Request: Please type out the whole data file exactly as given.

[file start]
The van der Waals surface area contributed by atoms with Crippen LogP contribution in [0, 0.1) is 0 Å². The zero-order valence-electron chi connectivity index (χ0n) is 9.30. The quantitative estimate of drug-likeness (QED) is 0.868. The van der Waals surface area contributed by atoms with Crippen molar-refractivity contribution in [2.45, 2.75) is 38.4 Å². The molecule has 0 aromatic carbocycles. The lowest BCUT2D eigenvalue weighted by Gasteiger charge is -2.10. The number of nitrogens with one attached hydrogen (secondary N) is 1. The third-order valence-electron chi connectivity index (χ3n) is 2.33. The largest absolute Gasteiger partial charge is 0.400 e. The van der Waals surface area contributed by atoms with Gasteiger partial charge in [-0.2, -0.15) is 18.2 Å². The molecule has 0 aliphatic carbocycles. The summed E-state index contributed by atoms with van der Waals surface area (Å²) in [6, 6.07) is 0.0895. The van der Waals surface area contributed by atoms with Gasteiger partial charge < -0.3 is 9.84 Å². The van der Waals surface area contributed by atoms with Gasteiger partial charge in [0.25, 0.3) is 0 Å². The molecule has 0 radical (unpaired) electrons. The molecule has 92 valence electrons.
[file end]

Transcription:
The van der Waals surface area contributed by atoms with Crippen LogP contribution in [0, 0.1) is 0 Å². The zero-order valence-electron chi connectivity index (χ0n) is 9.30. The quantitative estimate of drug-likeness (QED) is 0.868. The van der Waals surface area contributed by atoms with Crippen molar-refractivity contribution in [2.45, 2.75) is 38.4 Å². The molecule has 0 aromatic carbocycles. The lowest BCUT2D eigenvalue weighted by Gasteiger charge is -2.10. The number of nitrogens with one attached hydrogen (secondary N) is 1. The third-order valence-electron chi connectivity index (χ3n) is 2.33. The largest absolute Gasteiger partial charge is 0.400 e. The van der Waals surface area contributed by atoms with Gasteiger partial charge in [-0.2, -0.15) is 18.2 Å². The molecule has 0 aliphatic carbocycles. The summed E-state index contributed by atoms with van der Waals surface area (Å²) in [6, 6.07) is 0.0895. The van der Waals surface area contributed by atoms with Gasteiger partial charge < -0.3 is 9.84 Å². The van der Waals surface area contributed by atoms with Gasteiger partial charge in [0.25, 0.3) is 0 Å². The molecule has 0 radical (unpaired) electrons. The molecule has 92 valence electrons.